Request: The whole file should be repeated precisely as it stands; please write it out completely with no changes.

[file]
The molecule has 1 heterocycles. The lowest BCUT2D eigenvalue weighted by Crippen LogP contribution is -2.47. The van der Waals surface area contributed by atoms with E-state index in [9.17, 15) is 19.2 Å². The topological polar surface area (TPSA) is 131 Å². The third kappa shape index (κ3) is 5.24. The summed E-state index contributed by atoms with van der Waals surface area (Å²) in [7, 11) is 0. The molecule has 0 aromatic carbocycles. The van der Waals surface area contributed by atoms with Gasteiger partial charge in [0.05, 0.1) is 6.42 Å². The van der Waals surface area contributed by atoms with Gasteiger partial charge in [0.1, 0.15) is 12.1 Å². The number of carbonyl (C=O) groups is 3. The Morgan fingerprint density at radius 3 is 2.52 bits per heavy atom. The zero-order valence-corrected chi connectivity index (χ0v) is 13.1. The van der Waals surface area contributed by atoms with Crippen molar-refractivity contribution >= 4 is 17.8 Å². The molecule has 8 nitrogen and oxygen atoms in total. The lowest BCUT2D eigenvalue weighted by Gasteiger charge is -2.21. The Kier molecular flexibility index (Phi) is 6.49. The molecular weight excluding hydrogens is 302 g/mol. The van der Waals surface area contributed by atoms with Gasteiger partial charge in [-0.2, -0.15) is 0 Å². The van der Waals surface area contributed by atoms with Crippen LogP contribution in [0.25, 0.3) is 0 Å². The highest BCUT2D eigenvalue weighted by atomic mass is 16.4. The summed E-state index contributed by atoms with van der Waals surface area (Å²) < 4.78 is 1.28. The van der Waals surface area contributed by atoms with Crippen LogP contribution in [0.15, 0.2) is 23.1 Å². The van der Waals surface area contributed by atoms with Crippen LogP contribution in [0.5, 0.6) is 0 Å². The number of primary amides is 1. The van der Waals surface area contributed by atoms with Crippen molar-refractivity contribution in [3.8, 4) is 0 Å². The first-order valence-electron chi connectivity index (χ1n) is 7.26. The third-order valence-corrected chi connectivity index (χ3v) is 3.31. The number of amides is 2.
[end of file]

The molecule has 1 heterocycles. The lowest BCUT2D eigenvalue weighted by Crippen LogP contribution is -2.47. The van der Waals surface area contributed by atoms with E-state index in [9.17, 15) is 19.2 Å². The topological polar surface area (TPSA) is 131 Å². The third kappa shape index (κ3) is 5.24. The summed E-state index contributed by atoms with van der Waals surface area (Å²) in [7, 11) is 0. The molecule has 0 aromatic carbocycles. The van der Waals surface area contributed by atoms with Gasteiger partial charge in [0.05, 0.1) is 6.42 Å². The van der Waals surface area contributed by atoms with Gasteiger partial charge in [0.1, 0.15) is 12.1 Å². The number of carbonyl (C=O) groups is 3. The Morgan fingerprint density at radius 3 is 2.52 bits per heavy atom. The zero-order valence-corrected chi connectivity index (χ0v) is 13.1. The van der Waals surface area contributed by atoms with Crippen molar-refractivity contribution >= 4 is 17.8 Å². The molecule has 8 nitrogen and oxygen atoms in total. The lowest BCUT2D eigenvalue weighted by Gasteiger charge is -2.21. The Kier molecular flexibility index (Phi) is 6.49. The molecular weight excluding hydrogens is 302 g/mol. The van der Waals surface area contributed by atoms with Gasteiger partial charge in [-0.2, -0.15) is 0 Å². The van der Waals surface area contributed by atoms with Crippen LogP contribution in [0.25, 0.3) is 0 Å². The highest BCUT2D eigenvalue weighted by atomic mass is 16.4. The summed E-state index contributed by atoms with van der Waals surface area (Å²) < 4.78 is 1.28. The van der Waals surface area contributed by atoms with Crippen LogP contribution in [0.15, 0.2) is 23.1 Å². The van der Waals surface area contributed by atoms with Crippen LogP contribution in [0.5, 0.6) is 0 Å². The number of primary amides is 1. The van der Waals surface area contributed by atoms with Crippen molar-refractivity contribution in [3.8, 4) is 0 Å². The first-order valence-electron chi connectivity index (χ1n) is 7.26. The third-order valence-corrected chi connectivity index (χ3v) is 3.31. The number of amides is 2.